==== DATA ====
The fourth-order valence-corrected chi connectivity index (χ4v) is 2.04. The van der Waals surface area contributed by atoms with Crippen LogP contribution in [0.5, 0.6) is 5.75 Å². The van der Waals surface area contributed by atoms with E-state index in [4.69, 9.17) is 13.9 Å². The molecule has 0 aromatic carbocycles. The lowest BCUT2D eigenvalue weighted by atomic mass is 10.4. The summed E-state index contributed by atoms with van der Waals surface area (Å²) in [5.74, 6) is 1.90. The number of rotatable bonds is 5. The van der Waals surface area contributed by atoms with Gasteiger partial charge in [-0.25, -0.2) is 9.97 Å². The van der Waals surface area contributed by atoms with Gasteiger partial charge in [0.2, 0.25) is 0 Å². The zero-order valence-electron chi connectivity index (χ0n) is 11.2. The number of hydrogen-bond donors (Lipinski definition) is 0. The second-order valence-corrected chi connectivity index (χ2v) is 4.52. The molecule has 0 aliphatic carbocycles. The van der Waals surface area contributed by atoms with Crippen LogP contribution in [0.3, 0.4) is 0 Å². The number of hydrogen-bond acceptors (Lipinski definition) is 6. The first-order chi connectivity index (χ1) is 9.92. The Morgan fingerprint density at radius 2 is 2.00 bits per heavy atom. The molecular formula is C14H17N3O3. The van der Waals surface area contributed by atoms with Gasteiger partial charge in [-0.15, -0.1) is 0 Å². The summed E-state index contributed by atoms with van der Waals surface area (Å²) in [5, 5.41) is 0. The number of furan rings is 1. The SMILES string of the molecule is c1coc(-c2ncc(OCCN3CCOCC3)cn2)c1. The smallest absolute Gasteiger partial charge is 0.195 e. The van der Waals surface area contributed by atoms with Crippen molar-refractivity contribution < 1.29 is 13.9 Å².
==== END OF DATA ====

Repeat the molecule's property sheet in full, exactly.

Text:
The fourth-order valence-corrected chi connectivity index (χ4v) is 2.04. The van der Waals surface area contributed by atoms with Crippen LogP contribution in [0.5, 0.6) is 5.75 Å². The van der Waals surface area contributed by atoms with E-state index in [4.69, 9.17) is 13.9 Å². The molecule has 0 aromatic carbocycles. The lowest BCUT2D eigenvalue weighted by atomic mass is 10.4. The summed E-state index contributed by atoms with van der Waals surface area (Å²) in [5.74, 6) is 1.90. The number of rotatable bonds is 5. The van der Waals surface area contributed by atoms with Gasteiger partial charge in [-0.25, -0.2) is 9.97 Å². The van der Waals surface area contributed by atoms with Gasteiger partial charge in [0.2, 0.25) is 0 Å². The zero-order valence-electron chi connectivity index (χ0n) is 11.2. The number of hydrogen-bond donors (Lipinski definition) is 0. The second-order valence-corrected chi connectivity index (χ2v) is 4.52. The molecule has 0 aliphatic carbocycles. The van der Waals surface area contributed by atoms with Crippen LogP contribution in [0.3, 0.4) is 0 Å². The number of hydrogen-bond acceptors (Lipinski definition) is 6. The first-order chi connectivity index (χ1) is 9.92. The Morgan fingerprint density at radius 2 is 2.00 bits per heavy atom. The molecular formula is C14H17N3O3. The van der Waals surface area contributed by atoms with Gasteiger partial charge in [-0.15, -0.1) is 0 Å². The summed E-state index contributed by atoms with van der Waals surface area (Å²) in [5, 5.41) is 0. The number of furan rings is 1. The SMILES string of the molecule is c1coc(-c2ncc(OCCN3CCOCC3)cn2)c1. The smallest absolute Gasteiger partial charge is 0.195 e. The van der Waals surface area contributed by atoms with Crippen molar-refractivity contribution < 1.29 is 13.9 Å².